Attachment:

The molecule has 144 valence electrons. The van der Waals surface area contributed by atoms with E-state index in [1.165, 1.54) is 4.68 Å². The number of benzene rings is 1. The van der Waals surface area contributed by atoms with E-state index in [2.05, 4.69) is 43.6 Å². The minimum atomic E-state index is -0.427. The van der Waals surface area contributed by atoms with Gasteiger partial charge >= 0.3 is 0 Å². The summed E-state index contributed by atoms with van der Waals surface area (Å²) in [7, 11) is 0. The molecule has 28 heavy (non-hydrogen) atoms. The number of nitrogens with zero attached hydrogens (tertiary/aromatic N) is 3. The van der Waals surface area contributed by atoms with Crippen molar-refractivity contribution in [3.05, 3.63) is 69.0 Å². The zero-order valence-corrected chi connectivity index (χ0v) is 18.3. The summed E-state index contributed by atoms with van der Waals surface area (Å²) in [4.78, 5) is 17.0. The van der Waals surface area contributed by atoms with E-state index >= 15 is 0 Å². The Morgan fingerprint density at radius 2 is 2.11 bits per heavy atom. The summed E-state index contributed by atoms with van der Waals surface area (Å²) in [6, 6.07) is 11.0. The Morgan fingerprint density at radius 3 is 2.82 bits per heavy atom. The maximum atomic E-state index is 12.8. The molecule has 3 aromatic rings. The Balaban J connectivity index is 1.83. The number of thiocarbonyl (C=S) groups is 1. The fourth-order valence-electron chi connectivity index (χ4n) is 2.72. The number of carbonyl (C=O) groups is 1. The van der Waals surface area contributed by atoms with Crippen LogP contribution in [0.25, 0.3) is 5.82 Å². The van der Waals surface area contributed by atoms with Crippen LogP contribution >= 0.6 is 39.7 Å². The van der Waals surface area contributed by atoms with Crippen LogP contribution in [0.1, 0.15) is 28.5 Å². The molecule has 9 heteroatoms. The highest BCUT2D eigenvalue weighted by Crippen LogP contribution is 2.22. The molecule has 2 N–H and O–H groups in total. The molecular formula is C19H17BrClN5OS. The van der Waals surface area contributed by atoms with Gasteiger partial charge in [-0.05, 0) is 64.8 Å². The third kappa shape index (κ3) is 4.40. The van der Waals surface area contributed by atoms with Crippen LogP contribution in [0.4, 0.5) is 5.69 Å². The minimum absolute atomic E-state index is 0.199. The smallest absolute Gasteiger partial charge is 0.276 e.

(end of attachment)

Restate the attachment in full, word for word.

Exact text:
The molecule has 144 valence electrons. The van der Waals surface area contributed by atoms with E-state index in [1.165, 1.54) is 4.68 Å². The number of benzene rings is 1. The van der Waals surface area contributed by atoms with E-state index in [2.05, 4.69) is 43.6 Å². The minimum atomic E-state index is -0.427. The van der Waals surface area contributed by atoms with Gasteiger partial charge >= 0.3 is 0 Å². The summed E-state index contributed by atoms with van der Waals surface area (Å²) in [7, 11) is 0. The molecule has 28 heavy (non-hydrogen) atoms. The number of nitrogens with zero attached hydrogens (tertiary/aromatic N) is 3. The van der Waals surface area contributed by atoms with Crippen molar-refractivity contribution in [3.05, 3.63) is 69.0 Å². The zero-order valence-corrected chi connectivity index (χ0v) is 18.3. The summed E-state index contributed by atoms with van der Waals surface area (Å²) in [4.78, 5) is 17.0. The van der Waals surface area contributed by atoms with E-state index >= 15 is 0 Å². The Morgan fingerprint density at radius 2 is 2.11 bits per heavy atom. The summed E-state index contributed by atoms with van der Waals surface area (Å²) in [6, 6.07) is 11.0. The Morgan fingerprint density at radius 3 is 2.82 bits per heavy atom. The maximum atomic E-state index is 12.8. The molecule has 3 aromatic rings. The Balaban J connectivity index is 1.83. The number of thiocarbonyl (C=S) groups is 1. The fourth-order valence-electron chi connectivity index (χ4n) is 2.72. The number of carbonyl (C=O) groups is 1. The van der Waals surface area contributed by atoms with Crippen LogP contribution in [0.25, 0.3) is 5.82 Å². The van der Waals surface area contributed by atoms with Crippen LogP contribution >= 0.6 is 39.7 Å². The van der Waals surface area contributed by atoms with Crippen LogP contribution in [0.1, 0.15) is 28.5 Å². The molecule has 9 heteroatoms. The highest BCUT2D eigenvalue weighted by Crippen LogP contribution is 2.22. The molecule has 2 N–H and O–H groups in total. The molecular formula is C19H17BrClN5OS. The van der Waals surface area contributed by atoms with Gasteiger partial charge in [-0.05, 0) is 64.8 Å². The third kappa shape index (κ3) is 4.40. The van der Waals surface area contributed by atoms with Crippen LogP contribution in [0.4, 0.5) is 5.69 Å². The minimum absolute atomic E-state index is 0.199. The smallest absolute Gasteiger partial charge is 0.276 e.